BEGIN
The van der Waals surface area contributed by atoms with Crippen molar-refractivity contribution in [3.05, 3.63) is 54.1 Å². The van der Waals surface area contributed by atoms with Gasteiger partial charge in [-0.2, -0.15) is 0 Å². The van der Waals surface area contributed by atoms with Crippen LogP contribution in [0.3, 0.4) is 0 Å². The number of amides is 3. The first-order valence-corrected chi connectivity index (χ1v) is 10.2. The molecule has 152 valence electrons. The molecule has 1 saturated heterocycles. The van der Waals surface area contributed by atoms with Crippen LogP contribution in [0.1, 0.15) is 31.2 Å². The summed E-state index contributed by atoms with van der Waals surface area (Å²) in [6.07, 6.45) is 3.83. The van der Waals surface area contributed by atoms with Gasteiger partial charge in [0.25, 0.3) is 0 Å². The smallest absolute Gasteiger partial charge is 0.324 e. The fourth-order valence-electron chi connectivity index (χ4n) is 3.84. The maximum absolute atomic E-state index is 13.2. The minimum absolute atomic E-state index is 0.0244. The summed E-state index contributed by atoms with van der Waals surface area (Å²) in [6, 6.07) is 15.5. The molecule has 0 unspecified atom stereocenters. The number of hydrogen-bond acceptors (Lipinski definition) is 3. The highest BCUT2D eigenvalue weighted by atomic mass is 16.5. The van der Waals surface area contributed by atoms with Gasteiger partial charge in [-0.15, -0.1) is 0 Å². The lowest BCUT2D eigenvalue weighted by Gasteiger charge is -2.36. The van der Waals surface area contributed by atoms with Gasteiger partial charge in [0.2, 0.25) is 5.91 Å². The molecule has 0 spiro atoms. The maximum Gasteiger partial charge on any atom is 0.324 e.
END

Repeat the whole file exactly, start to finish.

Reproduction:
The van der Waals surface area contributed by atoms with Crippen molar-refractivity contribution in [3.05, 3.63) is 54.1 Å². The van der Waals surface area contributed by atoms with Gasteiger partial charge in [-0.2, -0.15) is 0 Å². The van der Waals surface area contributed by atoms with Crippen LogP contribution in [0.3, 0.4) is 0 Å². The number of amides is 3. The first-order valence-corrected chi connectivity index (χ1v) is 10.2. The molecule has 152 valence electrons. The molecule has 1 saturated heterocycles. The van der Waals surface area contributed by atoms with Crippen LogP contribution in [0.1, 0.15) is 31.2 Å². The summed E-state index contributed by atoms with van der Waals surface area (Å²) in [6.07, 6.45) is 3.83. The van der Waals surface area contributed by atoms with Gasteiger partial charge in [0.25, 0.3) is 0 Å². The smallest absolute Gasteiger partial charge is 0.324 e. The fourth-order valence-electron chi connectivity index (χ4n) is 3.84. The maximum absolute atomic E-state index is 13.2. The minimum absolute atomic E-state index is 0.0244. The summed E-state index contributed by atoms with van der Waals surface area (Å²) in [6, 6.07) is 15.5. The molecule has 0 unspecified atom stereocenters. The number of hydrogen-bond acceptors (Lipinski definition) is 3. The highest BCUT2D eigenvalue weighted by atomic mass is 16.5. The van der Waals surface area contributed by atoms with Gasteiger partial charge in [-0.15, -0.1) is 0 Å². The lowest BCUT2D eigenvalue weighted by Gasteiger charge is -2.36. The van der Waals surface area contributed by atoms with Gasteiger partial charge in [0.2, 0.25) is 5.91 Å². The molecule has 0 spiro atoms. The maximum Gasteiger partial charge on any atom is 0.324 e.